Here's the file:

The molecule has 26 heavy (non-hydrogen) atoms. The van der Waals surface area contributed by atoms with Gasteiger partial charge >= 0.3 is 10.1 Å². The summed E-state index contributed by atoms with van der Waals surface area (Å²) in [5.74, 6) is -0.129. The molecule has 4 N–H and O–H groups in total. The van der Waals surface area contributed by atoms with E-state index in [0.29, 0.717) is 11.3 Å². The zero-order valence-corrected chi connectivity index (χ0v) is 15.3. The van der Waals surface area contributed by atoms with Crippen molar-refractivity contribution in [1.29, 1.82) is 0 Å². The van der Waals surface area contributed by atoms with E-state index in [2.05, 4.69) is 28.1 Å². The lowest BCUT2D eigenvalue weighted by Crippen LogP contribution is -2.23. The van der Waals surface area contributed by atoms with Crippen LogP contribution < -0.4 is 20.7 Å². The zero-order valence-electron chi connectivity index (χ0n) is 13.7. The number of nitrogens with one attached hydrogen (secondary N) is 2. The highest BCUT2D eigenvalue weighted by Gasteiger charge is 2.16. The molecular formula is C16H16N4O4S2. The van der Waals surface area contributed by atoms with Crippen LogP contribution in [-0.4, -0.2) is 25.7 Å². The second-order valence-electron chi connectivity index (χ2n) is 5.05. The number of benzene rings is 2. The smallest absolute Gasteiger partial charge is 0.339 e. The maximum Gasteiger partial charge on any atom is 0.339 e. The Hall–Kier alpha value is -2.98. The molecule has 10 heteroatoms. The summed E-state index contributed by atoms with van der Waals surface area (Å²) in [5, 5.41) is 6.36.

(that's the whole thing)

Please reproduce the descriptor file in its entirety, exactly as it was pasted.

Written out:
The molecule has 26 heavy (non-hydrogen) atoms. The van der Waals surface area contributed by atoms with Gasteiger partial charge >= 0.3 is 10.1 Å². The summed E-state index contributed by atoms with van der Waals surface area (Å²) in [5.74, 6) is -0.129. The molecule has 4 N–H and O–H groups in total. The van der Waals surface area contributed by atoms with E-state index in [0.29, 0.717) is 11.3 Å². The zero-order valence-corrected chi connectivity index (χ0v) is 15.3. The van der Waals surface area contributed by atoms with Crippen molar-refractivity contribution in [1.29, 1.82) is 0 Å². The van der Waals surface area contributed by atoms with E-state index in [2.05, 4.69) is 28.1 Å². The lowest BCUT2D eigenvalue weighted by Crippen LogP contribution is -2.23. The van der Waals surface area contributed by atoms with Crippen LogP contribution < -0.4 is 20.7 Å². The zero-order valence-electron chi connectivity index (χ0n) is 13.7. The number of nitrogens with one attached hydrogen (secondary N) is 2. The highest BCUT2D eigenvalue weighted by Gasteiger charge is 2.16. The molecular formula is C16H16N4O4S2. The van der Waals surface area contributed by atoms with Crippen LogP contribution in [-0.4, -0.2) is 25.7 Å². The second-order valence-electron chi connectivity index (χ2n) is 5.05. The number of benzene rings is 2. The smallest absolute Gasteiger partial charge is 0.339 e. The maximum Gasteiger partial charge on any atom is 0.339 e. The Hall–Kier alpha value is -2.98. The molecule has 10 heteroatoms. The summed E-state index contributed by atoms with van der Waals surface area (Å²) in [5, 5.41) is 6.36.